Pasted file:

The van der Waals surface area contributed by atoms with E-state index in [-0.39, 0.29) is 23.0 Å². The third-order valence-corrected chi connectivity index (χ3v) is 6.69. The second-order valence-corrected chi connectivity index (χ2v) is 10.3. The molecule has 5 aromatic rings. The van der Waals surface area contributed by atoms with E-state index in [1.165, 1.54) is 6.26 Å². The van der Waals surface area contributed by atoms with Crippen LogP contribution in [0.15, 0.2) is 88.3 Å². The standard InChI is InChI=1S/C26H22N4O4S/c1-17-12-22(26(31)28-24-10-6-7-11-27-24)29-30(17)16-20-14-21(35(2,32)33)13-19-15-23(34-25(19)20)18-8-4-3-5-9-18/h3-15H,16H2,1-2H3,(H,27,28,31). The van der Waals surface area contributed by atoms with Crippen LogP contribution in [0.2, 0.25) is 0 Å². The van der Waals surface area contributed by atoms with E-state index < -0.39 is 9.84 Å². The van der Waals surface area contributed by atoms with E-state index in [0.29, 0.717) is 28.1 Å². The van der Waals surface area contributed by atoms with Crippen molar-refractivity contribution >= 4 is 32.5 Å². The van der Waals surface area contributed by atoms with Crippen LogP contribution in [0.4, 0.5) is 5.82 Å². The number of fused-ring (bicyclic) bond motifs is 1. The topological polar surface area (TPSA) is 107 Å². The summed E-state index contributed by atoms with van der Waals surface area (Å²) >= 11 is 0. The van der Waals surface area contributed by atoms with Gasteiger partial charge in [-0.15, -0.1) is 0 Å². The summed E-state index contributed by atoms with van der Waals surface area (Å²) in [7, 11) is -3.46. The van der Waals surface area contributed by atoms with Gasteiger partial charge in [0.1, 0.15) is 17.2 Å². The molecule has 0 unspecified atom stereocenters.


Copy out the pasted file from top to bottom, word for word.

The van der Waals surface area contributed by atoms with E-state index in [-0.39, 0.29) is 23.0 Å². The third-order valence-corrected chi connectivity index (χ3v) is 6.69. The second-order valence-corrected chi connectivity index (χ2v) is 10.3. The molecule has 5 aromatic rings. The van der Waals surface area contributed by atoms with E-state index in [1.165, 1.54) is 6.26 Å². The van der Waals surface area contributed by atoms with Crippen LogP contribution in [0.15, 0.2) is 88.3 Å². The standard InChI is InChI=1S/C26H22N4O4S/c1-17-12-22(26(31)28-24-10-6-7-11-27-24)29-30(17)16-20-14-21(35(2,32)33)13-19-15-23(34-25(19)20)18-8-4-3-5-9-18/h3-15H,16H2,1-2H3,(H,27,28,31). The van der Waals surface area contributed by atoms with Crippen LogP contribution in [0.2, 0.25) is 0 Å². The van der Waals surface area contributed by atoms with E-state index < -0.39 is 9.84 Å². The van der Waals surface area contributed by atoms with E-state index in [0.29, 0.717) is 28.1 Å². The van der Waals surface area contributed by atoms with Crippen molar-refractivity contribution >= 4 is 32.5 Å². The van der Waals surface area contributed by atoms with Crippen LogP contribution in [0.4, 0.5) is 5.82 Å². The number of fused-ring (bicyclic) bond motifs is 1. The topological polar surface area (TPSA) is 107 Å². The summed E-state index contributed by atoms with van der Waals surface area (Å²) >= 11 is 0. The van der Waals surface area contributed by atoms with Gasteiger partial charge in [-0.15, -0.1) is 0 Å². The summed E-state index contributed by atoms with van der Waals surface area (Å²) in [7, 11) is -3.46. The van der Waals surface area contributed by atoms with Gasteiger partial charge in [0.1, 0.15) is 17.2 Å². The molecule has 0 unspecified atom stereocenters.